AJ: A CI professional has to have a healthy sense of curiosity. Patience and humility are valuable characteristics as well.
Research and analysis skills are necessary though not sufficient. The ability to assess stakeholder and organization needs is critical – especially those unspoken or unrecognized needs. Strong communications skills are crucial also.
If you intend to build a career in CI leadership, you must have the skills necessary to build strong relationships based on mutual respect and accountability. If you’re doing your job well, the appetite for what you do will always be more than you can deliver, so the ability to prioritize and align with the organization’s mission is critical.
ED: What’s the biggest challenge you’ve faced in the competitive intelligence process?
AJ: The biggest challenge today is making sense of all of the information that we have available to us. The fundamental challenge for CI switched in the early 2000s from a model of information scarcity to information abundance. Search engines, online news, RSS, social media, and big data all contribute to the overwhelm. Cutting through it all and making sense is the state of the art.
ED: At what stage do you think a company should begin investing in competitive intelligence?
AJ: Companies benefit greatly from a clear-eyed assessment of the competitive landscape from their inception. Most successful entrepreneurs have a sense of the landscape and see new customer needs or new ways to meet customer needs that don’t exist. I regularly present CI fundamentals to entrepreneurs and small business owners in local Chambers of Commerce. These leaders clearly grasp the value of these sorts of insights.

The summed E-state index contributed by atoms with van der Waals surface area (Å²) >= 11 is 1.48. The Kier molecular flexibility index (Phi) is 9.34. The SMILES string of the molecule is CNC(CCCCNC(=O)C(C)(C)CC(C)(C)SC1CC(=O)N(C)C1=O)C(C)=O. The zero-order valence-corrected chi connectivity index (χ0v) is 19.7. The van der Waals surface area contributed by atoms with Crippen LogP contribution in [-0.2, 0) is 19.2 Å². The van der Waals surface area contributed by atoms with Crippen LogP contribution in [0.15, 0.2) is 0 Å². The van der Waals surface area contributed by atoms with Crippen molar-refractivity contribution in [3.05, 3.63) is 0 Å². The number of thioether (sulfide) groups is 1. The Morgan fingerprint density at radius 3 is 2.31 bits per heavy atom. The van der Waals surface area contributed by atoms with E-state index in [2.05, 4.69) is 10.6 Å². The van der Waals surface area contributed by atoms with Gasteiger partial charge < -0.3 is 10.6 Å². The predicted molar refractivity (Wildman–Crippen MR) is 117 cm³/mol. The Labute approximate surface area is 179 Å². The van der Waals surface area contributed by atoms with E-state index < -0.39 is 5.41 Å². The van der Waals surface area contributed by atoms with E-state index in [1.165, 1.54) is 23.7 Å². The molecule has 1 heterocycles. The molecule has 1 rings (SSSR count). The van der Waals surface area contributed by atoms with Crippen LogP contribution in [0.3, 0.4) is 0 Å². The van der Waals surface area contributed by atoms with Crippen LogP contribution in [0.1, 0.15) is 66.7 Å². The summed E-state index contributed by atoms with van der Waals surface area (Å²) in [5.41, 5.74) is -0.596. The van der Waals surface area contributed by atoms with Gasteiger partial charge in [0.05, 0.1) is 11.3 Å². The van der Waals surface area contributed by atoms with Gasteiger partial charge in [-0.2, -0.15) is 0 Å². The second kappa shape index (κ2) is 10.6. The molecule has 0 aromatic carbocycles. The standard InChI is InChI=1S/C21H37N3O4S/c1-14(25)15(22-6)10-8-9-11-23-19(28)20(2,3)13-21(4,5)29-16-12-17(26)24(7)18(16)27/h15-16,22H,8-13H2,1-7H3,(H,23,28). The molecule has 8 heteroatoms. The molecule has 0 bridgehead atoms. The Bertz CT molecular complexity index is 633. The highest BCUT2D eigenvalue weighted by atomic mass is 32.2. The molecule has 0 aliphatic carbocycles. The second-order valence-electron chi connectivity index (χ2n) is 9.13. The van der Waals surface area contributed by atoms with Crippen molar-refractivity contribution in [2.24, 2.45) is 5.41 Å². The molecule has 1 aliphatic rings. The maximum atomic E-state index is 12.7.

ED: What are the biggest changes you’ve seen over the last 5–10 years, and where do you see it going?
AJ: I’m excited to see formal market and competitive intelligence programs emerge in smaller and less mature organizations. This is a practice that was once confined to the largest and most mature companies. This development gives me hope for the future of the profession, which is great because I love what I do and I see the value this role delivers to our organizations.
ED: What is something you wish you knew earlier in your career?
AJ: I wish I had prioritized the "soft skills" such as communication, relationship building, and a needs assessment that went beyond what was simply verbalized. I've done a lot of work in the last 10 years or so on these skills. It’s like Dorothy in The Wizard of Oz when she steps into the Technicolor world when you incorporate these skills into your process and build a practice around relationship and communication.
ED: If you were given a free trip to anywhere in the world tomorrow, where would you go?
AJ: New Zealand is my dream trip! I've never been, and it's been my dream to visit ever since I saw the Lord of the Rings trilogy. It looks like an amazing country. My husband and I love to hike, bike, and run, and could explore the natural beauty forever. The cities look like a great time as well.